Welcome back, folks! Today we have a beautiful interview with a wonderful person from a pretty exotic country (at least, from my humble perspective, here in Barcelona). She’s Pantip Treerattanapitak (or Nok, if you will), a member of the WordPress community in Thailand and of the people nominated by Caspar Hübinger a few months ago. She’s contributed to WordPress Core, she’s spoken at and organized WordCamps, she’s a Thai Translation Editor… She has a pretty impressive resume, doesn’t she? Let’s learn more about her and Thailand!
Thanks for the interview, Nok. It’s a pleasure to have you here! For those who read us and don’t know you, please introduce yourself.
Thanks, David! I work as Product Management at Smartzap. We’re a software development company focused on AI software. Our main service might not be directly related to WordPress, but sometimes our clients ask us to create a website for them, and most of the time that means we’ll use WordPress.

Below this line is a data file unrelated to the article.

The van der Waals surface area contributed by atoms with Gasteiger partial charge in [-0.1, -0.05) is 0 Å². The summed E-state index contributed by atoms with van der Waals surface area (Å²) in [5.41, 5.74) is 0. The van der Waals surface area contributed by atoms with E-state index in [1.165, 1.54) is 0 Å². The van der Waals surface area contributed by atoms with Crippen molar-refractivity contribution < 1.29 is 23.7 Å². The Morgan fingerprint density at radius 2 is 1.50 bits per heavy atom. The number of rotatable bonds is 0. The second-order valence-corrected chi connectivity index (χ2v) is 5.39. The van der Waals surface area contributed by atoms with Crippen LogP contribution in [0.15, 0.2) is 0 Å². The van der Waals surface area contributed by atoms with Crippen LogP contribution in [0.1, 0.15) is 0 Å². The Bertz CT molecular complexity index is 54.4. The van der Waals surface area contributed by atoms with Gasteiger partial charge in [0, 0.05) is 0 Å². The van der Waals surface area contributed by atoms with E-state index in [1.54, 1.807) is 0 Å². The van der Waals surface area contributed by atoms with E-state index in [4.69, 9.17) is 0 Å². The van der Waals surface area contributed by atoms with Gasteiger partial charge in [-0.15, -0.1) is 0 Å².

I found WordPress in 2012, while I was looking for a CMS software for my clients. I liked it because it’s easy to use and customize, even if you’re not a developer. Currently, I design and develop themes for my clients and side projects.
My first contribution was back in 2014, when I submitted to WordPress.org a theme I built.
You’re an active member of the WordPress community – you’ve contributed to WordPress Core, you’ve been a WordCamp speaker and organizer, you’re a translation editor… Why? How did you decide to join the community?
I got a problem with the theme review process when I submitted my theme to the directory, so I came to the community (WordPress Bangkok Meetup) looking for some help! From that point on, I just realized how awesome the WordPress community is. I was really impressed, so I looked for more information and thought of joining. Moreover, the WordCamp Bangkok organizer team was also gathering from the meetup as well.
Regarding my role as a translation editor, I have to thank Global WordPress Translation Day 1! That was the first time I translated anything for WordPress. We learned the process, tools, and many things from that event. Translations are very helpful for Thai people, who are not familiar with English–it welcomes more people to use WordPress.
In my opinion, contributing to the project is not about the time you spend working on tasks–it’s an opportunity to learn and improve yourself while you do it!